Sketching/prototyping activities encompass low-fidelity to high-fidelity realizations of ideas. Low-fidelity methods included writing out fictional stories where a pathology technician performed the grossing procedure using new technologies, sketching storyboards based on these stories, scenario development, and sketching wireframes.[14] Using one method called act it out,[13] we reenacted one of the gross pathology videos [15] using a model of a large intestine made out of play dough [Figure 2]. High-fidelity prototyping was used for developing our ideas and gathering feedback.
Figure 2: Act it out: Reenacting gross pathology of an intestine using dough model

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Evaluation closely resembles our research activities through interviews, demonstrations, and observations of the use of our high-fidelity prototype at hospital and conferences, as well as trying it out [13] ourselves. These design activities are a type of “serious play,”[19] intended to uncover insights, problems, and hidden knowledge that is self-evident to expert users (those that work with pathology), yet need to be considered by the designers of technological systems who have only a shallow understanding of the context. Eliciting feedback by asking questions or having experts give feedback of their own free hand is a good starting point, but the advantage of design methods is to uncover this obvious knowledge. “Observing real people in real contexts is a critical complement to asking, to help identify patterns and extremes of behavior, unarticulated needs, and places where peoples' actions, and stories about what they do differ in important ways…. As simple as the framework seems, asking, observing, and performing are never so neat and sequential in practice.”[20]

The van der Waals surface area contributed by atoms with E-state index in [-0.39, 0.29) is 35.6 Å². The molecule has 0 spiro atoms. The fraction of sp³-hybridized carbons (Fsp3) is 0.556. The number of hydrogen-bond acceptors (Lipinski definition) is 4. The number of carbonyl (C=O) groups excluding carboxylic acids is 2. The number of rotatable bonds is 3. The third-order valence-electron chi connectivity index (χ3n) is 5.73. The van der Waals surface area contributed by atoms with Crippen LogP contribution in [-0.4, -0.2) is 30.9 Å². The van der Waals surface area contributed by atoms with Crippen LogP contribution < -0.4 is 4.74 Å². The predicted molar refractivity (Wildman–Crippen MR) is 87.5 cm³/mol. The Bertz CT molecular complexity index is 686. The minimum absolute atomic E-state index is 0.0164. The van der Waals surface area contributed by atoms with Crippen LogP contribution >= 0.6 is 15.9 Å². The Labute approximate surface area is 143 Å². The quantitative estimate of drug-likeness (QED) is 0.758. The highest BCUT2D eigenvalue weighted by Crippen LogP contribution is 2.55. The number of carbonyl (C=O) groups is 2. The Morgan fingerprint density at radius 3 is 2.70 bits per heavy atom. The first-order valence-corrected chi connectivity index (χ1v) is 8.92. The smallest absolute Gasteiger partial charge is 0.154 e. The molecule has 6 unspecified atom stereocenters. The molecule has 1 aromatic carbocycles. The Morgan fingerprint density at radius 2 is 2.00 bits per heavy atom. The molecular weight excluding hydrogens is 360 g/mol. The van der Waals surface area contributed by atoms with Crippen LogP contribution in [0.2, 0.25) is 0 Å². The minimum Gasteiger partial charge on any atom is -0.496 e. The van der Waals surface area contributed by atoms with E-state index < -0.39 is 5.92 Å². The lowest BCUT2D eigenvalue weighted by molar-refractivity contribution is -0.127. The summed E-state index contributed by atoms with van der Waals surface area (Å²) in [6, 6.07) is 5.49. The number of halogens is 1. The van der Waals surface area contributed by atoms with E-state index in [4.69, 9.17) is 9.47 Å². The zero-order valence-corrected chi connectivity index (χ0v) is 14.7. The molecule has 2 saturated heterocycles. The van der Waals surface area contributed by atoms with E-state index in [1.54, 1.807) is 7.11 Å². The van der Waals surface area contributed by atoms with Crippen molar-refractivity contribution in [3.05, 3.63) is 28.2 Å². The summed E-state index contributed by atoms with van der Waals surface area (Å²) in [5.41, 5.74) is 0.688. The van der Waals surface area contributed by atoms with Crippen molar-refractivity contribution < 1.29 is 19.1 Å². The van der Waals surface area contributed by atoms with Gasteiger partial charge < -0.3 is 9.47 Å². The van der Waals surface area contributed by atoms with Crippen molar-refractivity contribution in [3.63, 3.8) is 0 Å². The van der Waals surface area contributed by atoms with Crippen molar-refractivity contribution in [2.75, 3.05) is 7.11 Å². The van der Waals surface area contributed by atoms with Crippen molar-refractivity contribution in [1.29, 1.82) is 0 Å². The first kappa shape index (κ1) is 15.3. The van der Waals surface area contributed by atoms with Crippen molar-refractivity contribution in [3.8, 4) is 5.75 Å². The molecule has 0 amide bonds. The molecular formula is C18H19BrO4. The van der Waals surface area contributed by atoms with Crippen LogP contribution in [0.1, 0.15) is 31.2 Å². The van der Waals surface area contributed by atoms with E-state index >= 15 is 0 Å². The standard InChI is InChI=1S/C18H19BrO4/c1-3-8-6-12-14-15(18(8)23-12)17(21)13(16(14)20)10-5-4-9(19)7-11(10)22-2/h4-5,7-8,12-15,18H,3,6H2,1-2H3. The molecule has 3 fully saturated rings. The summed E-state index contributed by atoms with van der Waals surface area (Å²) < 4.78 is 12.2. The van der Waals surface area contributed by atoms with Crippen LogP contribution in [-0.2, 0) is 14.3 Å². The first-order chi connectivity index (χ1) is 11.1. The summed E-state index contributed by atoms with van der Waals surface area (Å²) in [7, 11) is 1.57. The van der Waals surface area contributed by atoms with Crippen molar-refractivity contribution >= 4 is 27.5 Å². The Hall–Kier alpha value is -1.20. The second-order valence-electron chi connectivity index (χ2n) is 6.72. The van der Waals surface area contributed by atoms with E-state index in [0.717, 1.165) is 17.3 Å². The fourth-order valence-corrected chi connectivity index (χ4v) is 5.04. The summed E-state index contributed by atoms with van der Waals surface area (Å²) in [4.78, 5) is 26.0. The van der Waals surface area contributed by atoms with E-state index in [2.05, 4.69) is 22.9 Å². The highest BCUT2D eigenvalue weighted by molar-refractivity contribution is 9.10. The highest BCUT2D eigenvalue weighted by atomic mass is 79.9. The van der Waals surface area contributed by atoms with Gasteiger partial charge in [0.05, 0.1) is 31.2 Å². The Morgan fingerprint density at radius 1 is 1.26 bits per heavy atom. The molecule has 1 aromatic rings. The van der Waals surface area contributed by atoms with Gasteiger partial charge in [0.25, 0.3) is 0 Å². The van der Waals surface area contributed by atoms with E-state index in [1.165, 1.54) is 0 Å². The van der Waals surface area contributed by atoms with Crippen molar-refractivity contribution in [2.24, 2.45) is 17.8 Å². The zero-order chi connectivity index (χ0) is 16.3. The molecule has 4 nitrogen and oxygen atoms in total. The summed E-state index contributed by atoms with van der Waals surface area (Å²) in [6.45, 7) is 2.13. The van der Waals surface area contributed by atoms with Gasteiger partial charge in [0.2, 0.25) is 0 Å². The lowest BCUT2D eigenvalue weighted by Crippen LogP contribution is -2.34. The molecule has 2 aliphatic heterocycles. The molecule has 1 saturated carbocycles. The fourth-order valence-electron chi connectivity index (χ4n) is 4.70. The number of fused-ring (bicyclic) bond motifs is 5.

Digipat2/3/4 prototypes and concepts

Early concepts explored during Digipat2